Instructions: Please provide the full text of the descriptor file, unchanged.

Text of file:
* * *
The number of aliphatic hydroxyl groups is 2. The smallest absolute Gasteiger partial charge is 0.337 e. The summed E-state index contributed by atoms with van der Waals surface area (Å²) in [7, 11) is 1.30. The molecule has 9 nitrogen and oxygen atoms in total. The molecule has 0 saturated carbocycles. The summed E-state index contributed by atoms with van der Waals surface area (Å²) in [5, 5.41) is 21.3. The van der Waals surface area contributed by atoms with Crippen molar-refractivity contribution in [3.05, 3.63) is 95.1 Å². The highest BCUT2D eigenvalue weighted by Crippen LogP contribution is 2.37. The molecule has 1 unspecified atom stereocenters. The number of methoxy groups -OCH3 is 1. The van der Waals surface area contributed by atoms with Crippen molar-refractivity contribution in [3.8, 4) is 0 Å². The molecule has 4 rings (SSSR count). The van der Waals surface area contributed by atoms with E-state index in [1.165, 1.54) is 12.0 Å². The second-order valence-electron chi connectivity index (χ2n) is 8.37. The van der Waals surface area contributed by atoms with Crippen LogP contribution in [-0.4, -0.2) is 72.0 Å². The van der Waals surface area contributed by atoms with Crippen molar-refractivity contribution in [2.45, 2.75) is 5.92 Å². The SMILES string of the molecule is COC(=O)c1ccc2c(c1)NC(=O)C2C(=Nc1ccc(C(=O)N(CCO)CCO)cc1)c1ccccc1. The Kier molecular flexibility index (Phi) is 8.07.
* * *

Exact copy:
The number of aliphatic hydroxyl groups is 2. The smallest absolute Gasteiger partial charge is 0.337 e. The summed E-state index contributed by atoms with van der Waals surface area (Å²) in [7, 11) is 1.30. The molecule has 9 nitrogen and oxygen atoms in total. The molecule has 0 saturated carbocycles. The summed E-state index contributed by atoms with van der Waals surface area (Å²) in [5, 5.41) is 21.3. The van der Waals surface area contributed by atoms with Crippen molar-refractivity contribution in [3.05, 3.63) is 95.1 Å². The highest BCUT2D eigenvalue weighted by Crippen LogP contribution is 2.37. The molecule has 1 unspecified atom stereocenters. The number of methoxy groups -OCH3 is 1. The van der Waals surface area contributed by atoms with Crippen molar-refractivity contribution in [3.8, 4) is 0 Å². The molecule has 4 rings (SSSR count). The van der Waals surface area contributed by atoms with E-state index in [1.165, 1.54) is 12.0 Å². The second-order valence-electron chi connectivity index (χ2n) is 8.37. The van der Waals surface area contributed by atoms with Crippen LogP contribution in [-0.4, -0.2) is 72.0 Å². The van der Waals surface area contributed by atoms with Crippen molar-refractivity contribution in [2.45, 2.75) is 5.92 Å². The SMILES string of the molecule is COC(=O)c1ccc2c(c1)NC(=O)C2C(=Nc1ccc(C(=O)N(CCO)CCO)cc1)c1ccccc1. The Kier molecular flexibility index (Phi) is 8.07.